ABOUT HEDGEHOG MUSHROOM
HEDGEHOG MUSHROOMS First described by Carl Linnaeus in 1753, it is the type species of the genus Hydnum. The fungus produces fruit bodies (mushrooms) that are characterized by their spore-bearing structures—in the form of spines rather than gills—which hang down from the underside of the cap. The mushroom tissue is white with a pleasant odor and a spicy or bitter taste. All parts of the mushroom stain orange with age or when bruised
BENEFITS OF HEDGEHOG MUSHROOM
The delightful hedgehog mushroom is a delicious, dependable and versatile mushroom.. Hedgehogs don’t have long, narrow gills like most other mushrooms; instead, tiny soft, hairlike teeth or spines grow on the underside of their caps, which resemble a bristly hedgehog, giving them their charming name.
Fresh hedgehog mushroom are rather mild in taste, but their delicate, nutty flavor and tender texture are quite wonderful. These qualities make fresh hedgehog mushrooms an excellent substitute for other fresh mushrooms, especially chanterelles. When other mushrooms are out of season, use the charming hedgehog in any dish calling for fresh mushrooms.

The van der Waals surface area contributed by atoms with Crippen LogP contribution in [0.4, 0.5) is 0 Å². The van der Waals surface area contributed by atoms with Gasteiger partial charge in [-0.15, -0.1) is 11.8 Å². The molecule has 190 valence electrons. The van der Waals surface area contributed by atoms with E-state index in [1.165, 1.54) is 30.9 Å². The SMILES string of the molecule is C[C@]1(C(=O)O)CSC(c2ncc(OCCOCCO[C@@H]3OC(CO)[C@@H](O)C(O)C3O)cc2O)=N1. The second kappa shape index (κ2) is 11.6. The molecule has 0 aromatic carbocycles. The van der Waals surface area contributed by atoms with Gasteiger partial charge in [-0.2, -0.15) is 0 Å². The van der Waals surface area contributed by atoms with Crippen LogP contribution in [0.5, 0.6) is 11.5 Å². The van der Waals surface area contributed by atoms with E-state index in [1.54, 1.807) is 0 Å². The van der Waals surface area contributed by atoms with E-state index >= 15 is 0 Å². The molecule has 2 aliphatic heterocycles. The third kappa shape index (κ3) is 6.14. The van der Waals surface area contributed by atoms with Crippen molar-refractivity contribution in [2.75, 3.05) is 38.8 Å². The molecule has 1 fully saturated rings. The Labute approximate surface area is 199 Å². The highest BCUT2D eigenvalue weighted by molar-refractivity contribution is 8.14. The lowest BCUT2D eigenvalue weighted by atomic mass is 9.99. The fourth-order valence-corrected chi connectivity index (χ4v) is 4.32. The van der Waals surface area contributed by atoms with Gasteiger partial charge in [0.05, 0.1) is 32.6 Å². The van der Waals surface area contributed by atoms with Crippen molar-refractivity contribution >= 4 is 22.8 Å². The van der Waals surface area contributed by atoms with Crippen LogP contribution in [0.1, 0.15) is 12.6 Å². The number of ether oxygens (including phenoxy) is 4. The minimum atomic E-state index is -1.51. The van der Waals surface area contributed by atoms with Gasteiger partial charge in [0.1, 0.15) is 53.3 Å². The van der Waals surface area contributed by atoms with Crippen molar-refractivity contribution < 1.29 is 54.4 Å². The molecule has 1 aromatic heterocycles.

THE PRODUCT QUALITY
Also, the similar Terracotta hedgehog (hydnum rufescens). The wonderfully miserable sounding Depressed hedgehog mushroom (hydnum umbilicatum) is not recorded in the UK, though I know several locations where all the terracotta hedgehogs grow with a central depression.
- Edibility – 4/5 – Delicious, firm-textured mushrooms
- Distribution – 3/5 – Not hard to find in the correct habitat
- Identification – 5/5 – Straightforward: Look for pale (salmon pink to cream) 4 – 20cm diameter eccentric caps with thick, squat stipes (often several fused together). Small, detachable spines (1 – 5mm) on the underside of the cap. The general gestalt of hedgehog mushroom is of stocky solidity, though the flesh does break easily. If your hedgehog mushroom seem quite small and salmon pink or pale orange, you may have the closely related terracotta hedgehog (h.rufescens). If these have a noticeable central depression or even hole (and you aren’t in the UK), then you may have the wonderfully named depressed hedgehog (h.umbilicatum). Both are edible and good, though of much less substance than their larger cousin.
- Habitat – mycorhizal with beech, birch, scots pine, spruce